Fig. 4.

Summary results showing the risk of dementia and cognitive decline with medium and high CVD risk.

Notes: Results are shown as HR [95% CI]. HR, hazard ratio; CI, confidence interval; ASCVDRS, atherosclerotic cardiovascular disease risk score; SCORE2-OP, SCORE2 – Older Persons; FRS, Framingham risk score.

Fig. 4.

Summary results showing the risk of dementia and cognitive decline with medium and high CVD risk.

Notes: Results are shown as HR [95% CI]. HR, hazard ratio; CI, confidence interval; ASCVDRS, atherosclerotic cardiovascular disease risk score; SCORE2-OP, SCORE2 – Older Persons; FRS, Framingham risk score.

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Sensitivity Analyses

In the sensitivity analysis excluding individuals above the age for each of the CVD risk scores, the results were largely similar, but with wider CIs due to fewer events and smaller sample size (online suppl. Table S5–S8). In the sensitivity analysis for cognitive decline after excluding 820 dementia cases, the association of all three CVD risk scores with cognitive decline remained similar to the main findings (online suppl. Table S9). Sensitivity analysis excluding those with incident stroke (online suppl. Tables S10, S11) demonstrated similar results comparable to our main findings.

In this longitudinal cohort study of participants who were predominantly aged 70 years and above, without a prior CVD event or major cognitive impairments, ASCVDRS and SCORE2-OP were associated with an increased risk of dementia and cognitive decline among both men and women. The FRS, however, was not associated with the risk of dementia, but was associated with an increased risk of cognitive decline for women only. Our study demonstrated clear differences in the associations depending on the risk score examined and, in particular, a lack of evidence that FRS was associated with risk of dementia. The factors used to calculate these CVD risk scores are mostly similar although differing weights were given to the factors included in the risk equations. ASCVDRS and FRS, but not SCORE2-OP, include antihypertensive medication use, while only ASCVDRS includes ethnicity. Additionally, the three CVD risk scores were developed for different cohorts. A prior study that compared ASCVDRS and FRS found the performance of ASCVDRS was slightly better than FRS for predicting CVD in Australian men and women aged between 40 and 74 (mean [SD]: 53.9 [9.3]) years) [41] and therefore supports the findings of our study. SCORE2-OP is a recently developed risk score specifically for people aged >70 years and thus the population included in our study. Indeed, the lack of association with the FRS in our study may be, in part, due to the fact that it was developed using a younger cohort (up to 74 years only). Since age is an integral part of the risk score calculation, applying a maximum threshold might underestimate the risk. However, the results from sensitivity analyses for FRS after excluding 41.5% of the participants older than 74 years were similar to the main results for both risk of dementia and cognitive decline.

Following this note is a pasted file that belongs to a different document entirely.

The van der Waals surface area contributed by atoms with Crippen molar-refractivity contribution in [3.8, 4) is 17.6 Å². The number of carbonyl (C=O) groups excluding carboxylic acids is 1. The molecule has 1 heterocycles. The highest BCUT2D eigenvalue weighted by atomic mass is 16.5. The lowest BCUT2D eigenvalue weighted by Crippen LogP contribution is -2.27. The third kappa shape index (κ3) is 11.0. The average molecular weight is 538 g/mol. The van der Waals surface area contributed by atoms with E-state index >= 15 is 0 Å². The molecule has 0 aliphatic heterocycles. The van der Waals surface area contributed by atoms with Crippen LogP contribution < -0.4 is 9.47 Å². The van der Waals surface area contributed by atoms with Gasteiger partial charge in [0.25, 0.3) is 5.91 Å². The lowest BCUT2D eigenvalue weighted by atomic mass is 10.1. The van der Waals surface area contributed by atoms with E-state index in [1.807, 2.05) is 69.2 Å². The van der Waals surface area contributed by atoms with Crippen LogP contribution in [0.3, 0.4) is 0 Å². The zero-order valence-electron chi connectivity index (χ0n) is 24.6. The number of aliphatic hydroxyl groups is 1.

Ours is the first study that has investigated the association between these CVD scores, specifically ASCVDRS and SCORE2-OP, and the risk of dementia in an older adult population. Previous studies have investigated the association between CVD risk scores and cognition in the older adult population (>65 years) [10, 11, 13, 42‒44]. The FRS is the most popularly investigated risk score, and while studies [10, 11] have reported an association between the FRS and decline in cognitive function, they did not explore the association separately for men and women. Our findings indicate the association with FRS, maybe specific to women, and the two studies reporting significant overall results included a higher proportion of women (75.8% [10] and 60.1% [11]) which could be driving the overall results. Another study [43] reported higher CVD risk burden (measured using ASCVDRS) increased the risk of cognition impairment and accelerated its progression over time which is similar to the findings of our study. Additionally, this is the first time that the association between SCORE2-OP and cognitive decline has been investigated.

This study has two main clinical implications. The first one is the potential clinical utility of CVD risk scores as an easy cost-effective way to identify older adults at risk for dementia or accelerated cognitive decline. Both the ASCVDRS and SCORE2-OP use variables that can be collected easily in clinical and research settings and present a convenient way to identify those individuals who are at a higher risk of incident dementia and cognitive decline. The second implication is that, once the at-risk population has been identified, targeted interventions, such as maintaining a healthy lifestyle (healthy diet, regular physical exercise, quit smoking, etc.), that are associated with slower rate of decline in older adults can be suggested [45]. A strength of this study is the prospective follow-up of a large cohort of individuals without any CVD events or major cognitive impairment at baseline. The study followed rigorous protocols with all measurements, baseline, and follow-up, collected in a systematic and standardized manner by trained and accredited staff. Due to the regular cognitive assessment follow-up, cognitive decline was captured almost at the time of the event. Additionally, the adjudication of dementia was conducted in a robust manner by expert committees of clinicians. Lastly, this study collected data on a wide range of risk factors, allowing us to adjust for multiple covariates that were not included in the CVD risk score calculation.